There are some things that PrusaSlicer simply doesn’t do. However, using post-processing scripts you can automatically modify the generated G-code to do (almost) anything you want.
You can specify the path to the script in Print settings - Output options - Post-processing scripts.
Post-processing scripts can be written in any programming language (Perl, Python, Ruby, Bash etc.). They just need to be recognized by your system as an executable and accept the path to the G-code file as the only argument.
If you want to run several scripts, put each script invocation into its own line.
Each script will be passed the absolute path of a temporary G-code file that PrusaSlicer generates. This file is stored in a temporary folder on your drive (typically your fast system drive). The script is then executed to modify the G-code in place and the resulting G-code file is written to your selected target folder or sent to a print host, such as PrusaConnect or Octoprint.
You can use parameters with your script as such:
/path/to/executable becomes /path/to/executable with the arg outputfilename.gcode
/path/to/executable -arg -arg2 becomes /path/to/executable with args -arg, -arg2, and outputfilename.gcode
If path to executable or arguments contain spaces, these arguments need to be escaped using the escaping style common to the platform (shell escaping style on Linux and OSX, Windows command line escaping).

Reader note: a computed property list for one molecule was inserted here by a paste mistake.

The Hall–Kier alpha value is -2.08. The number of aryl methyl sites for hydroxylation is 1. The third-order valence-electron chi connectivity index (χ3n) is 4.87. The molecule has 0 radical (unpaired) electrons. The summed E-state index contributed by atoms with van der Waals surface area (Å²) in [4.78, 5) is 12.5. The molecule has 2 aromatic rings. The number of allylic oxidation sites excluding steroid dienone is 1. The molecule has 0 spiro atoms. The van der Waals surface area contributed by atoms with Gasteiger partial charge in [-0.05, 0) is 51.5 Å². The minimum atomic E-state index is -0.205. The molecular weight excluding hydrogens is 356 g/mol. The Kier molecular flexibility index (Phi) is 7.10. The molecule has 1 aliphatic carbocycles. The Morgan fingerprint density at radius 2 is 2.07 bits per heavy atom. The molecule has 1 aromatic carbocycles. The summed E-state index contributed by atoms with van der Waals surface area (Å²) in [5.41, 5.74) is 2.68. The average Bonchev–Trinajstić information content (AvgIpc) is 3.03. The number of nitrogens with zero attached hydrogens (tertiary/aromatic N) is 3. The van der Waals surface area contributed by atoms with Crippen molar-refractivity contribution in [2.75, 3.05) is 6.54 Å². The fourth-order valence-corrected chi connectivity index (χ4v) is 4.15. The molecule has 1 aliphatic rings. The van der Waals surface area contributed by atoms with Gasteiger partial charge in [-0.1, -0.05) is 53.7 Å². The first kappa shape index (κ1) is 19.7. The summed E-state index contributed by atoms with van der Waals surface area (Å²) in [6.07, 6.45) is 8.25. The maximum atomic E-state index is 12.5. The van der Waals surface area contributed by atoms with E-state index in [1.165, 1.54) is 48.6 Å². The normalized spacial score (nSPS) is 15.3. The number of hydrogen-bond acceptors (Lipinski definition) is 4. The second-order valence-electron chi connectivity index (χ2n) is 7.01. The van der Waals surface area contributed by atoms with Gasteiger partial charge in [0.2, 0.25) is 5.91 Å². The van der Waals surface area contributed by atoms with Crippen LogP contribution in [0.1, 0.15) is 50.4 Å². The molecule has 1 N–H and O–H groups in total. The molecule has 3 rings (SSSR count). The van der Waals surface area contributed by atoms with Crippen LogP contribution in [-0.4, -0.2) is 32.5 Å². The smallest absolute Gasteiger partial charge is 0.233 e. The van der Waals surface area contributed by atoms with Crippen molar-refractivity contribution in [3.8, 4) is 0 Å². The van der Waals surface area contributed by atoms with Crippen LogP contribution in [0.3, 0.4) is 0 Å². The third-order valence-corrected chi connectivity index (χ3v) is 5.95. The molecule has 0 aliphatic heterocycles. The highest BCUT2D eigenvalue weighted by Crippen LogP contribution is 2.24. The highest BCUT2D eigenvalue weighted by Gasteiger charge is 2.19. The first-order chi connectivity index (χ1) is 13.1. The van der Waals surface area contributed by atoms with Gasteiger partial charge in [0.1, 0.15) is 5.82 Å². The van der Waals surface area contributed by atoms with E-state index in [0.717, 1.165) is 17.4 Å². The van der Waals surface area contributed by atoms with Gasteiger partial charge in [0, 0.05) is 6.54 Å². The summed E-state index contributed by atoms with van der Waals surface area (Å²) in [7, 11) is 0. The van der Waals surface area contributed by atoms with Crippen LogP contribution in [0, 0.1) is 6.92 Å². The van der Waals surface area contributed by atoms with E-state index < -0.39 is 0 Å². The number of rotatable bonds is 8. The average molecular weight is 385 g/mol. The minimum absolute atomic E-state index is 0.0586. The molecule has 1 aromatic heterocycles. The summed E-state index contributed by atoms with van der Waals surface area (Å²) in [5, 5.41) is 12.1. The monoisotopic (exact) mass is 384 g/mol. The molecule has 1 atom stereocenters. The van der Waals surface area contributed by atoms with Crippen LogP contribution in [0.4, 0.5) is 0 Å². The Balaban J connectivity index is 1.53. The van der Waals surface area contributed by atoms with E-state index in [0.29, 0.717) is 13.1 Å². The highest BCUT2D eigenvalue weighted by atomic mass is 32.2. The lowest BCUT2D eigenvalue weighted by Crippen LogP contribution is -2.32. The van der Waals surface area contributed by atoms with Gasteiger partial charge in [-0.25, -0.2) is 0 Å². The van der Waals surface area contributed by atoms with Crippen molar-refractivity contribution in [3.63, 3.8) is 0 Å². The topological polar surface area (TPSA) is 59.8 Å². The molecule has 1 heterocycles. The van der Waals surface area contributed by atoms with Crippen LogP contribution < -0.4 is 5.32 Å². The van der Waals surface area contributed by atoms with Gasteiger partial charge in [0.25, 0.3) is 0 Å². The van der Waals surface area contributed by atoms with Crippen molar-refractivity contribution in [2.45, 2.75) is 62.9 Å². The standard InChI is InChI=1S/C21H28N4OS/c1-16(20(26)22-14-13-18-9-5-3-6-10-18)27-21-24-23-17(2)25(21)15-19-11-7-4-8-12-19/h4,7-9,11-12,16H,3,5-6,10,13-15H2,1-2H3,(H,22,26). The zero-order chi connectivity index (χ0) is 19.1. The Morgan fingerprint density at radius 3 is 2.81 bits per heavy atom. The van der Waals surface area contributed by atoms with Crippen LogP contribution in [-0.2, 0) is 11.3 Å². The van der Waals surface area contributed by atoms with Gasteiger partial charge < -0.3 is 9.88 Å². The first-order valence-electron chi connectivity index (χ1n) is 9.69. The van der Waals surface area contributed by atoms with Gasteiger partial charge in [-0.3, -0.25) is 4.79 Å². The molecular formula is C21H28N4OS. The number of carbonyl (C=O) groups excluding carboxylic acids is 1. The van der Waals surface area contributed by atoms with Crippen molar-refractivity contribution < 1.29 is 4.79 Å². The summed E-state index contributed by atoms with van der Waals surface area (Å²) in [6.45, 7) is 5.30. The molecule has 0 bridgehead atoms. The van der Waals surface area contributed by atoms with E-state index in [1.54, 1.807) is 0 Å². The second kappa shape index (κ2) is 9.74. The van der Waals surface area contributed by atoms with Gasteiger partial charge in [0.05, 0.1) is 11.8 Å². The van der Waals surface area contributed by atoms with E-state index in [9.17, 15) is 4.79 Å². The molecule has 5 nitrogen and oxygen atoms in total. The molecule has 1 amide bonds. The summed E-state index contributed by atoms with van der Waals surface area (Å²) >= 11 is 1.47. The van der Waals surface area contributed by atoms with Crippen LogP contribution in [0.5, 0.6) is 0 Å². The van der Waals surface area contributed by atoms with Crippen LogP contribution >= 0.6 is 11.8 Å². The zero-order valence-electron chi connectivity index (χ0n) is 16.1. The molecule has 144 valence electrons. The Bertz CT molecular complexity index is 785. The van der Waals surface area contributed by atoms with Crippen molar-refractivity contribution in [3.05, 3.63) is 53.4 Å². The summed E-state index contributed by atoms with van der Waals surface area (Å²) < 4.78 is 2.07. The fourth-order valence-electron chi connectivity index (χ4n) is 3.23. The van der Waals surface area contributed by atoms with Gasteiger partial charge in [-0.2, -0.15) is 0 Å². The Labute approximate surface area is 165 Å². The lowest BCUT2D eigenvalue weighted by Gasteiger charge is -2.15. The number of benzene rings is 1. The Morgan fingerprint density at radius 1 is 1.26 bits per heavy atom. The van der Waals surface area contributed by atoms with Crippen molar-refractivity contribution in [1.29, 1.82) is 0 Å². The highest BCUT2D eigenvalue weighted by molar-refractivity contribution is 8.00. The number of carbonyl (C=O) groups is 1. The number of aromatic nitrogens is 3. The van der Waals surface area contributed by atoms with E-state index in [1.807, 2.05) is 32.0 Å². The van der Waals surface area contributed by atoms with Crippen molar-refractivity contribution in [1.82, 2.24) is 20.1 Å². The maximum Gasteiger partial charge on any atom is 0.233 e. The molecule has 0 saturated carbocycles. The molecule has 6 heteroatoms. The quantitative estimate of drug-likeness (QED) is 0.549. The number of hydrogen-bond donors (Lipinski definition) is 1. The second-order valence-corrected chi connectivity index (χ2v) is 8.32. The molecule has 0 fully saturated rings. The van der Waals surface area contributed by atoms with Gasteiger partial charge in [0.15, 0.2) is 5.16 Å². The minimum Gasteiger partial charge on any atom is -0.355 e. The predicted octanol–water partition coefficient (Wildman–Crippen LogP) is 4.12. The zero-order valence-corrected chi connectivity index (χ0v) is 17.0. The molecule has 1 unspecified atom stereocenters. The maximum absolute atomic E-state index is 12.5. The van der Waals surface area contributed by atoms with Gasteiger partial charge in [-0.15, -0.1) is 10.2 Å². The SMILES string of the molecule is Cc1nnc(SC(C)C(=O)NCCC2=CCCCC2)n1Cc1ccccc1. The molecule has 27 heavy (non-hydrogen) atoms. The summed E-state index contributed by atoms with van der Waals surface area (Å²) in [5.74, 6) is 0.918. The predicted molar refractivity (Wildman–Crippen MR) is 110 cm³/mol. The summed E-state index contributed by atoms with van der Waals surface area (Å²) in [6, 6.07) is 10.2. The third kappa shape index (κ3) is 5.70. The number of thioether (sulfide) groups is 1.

Path to the final exported file (or its name for Octoprint)
env_slicer_pp_output_name = str(getenv('SLIC3R_PP_OUTPUT_NAME'))
Python script that modifies the output path
with open(sourcefile + '.output_name', mode='w', encoding='UTF-8') as fopen: fopen.write(counter + '_' + env_slicer_pp_output_name)
Before version 2.4, PrusaSlicer used to execute the script on the final G-code exported to your desired target medium. Which was very often a removable drive, such as an SD card. SD cards are slow and wear out, so this was not ideal. There were also problems when sending the G-code to Octoprint. The new approach with the temporary file on your system drive prevents these problems and extends the functionality of post-processing scripts. However, it might break some of your existing scripts.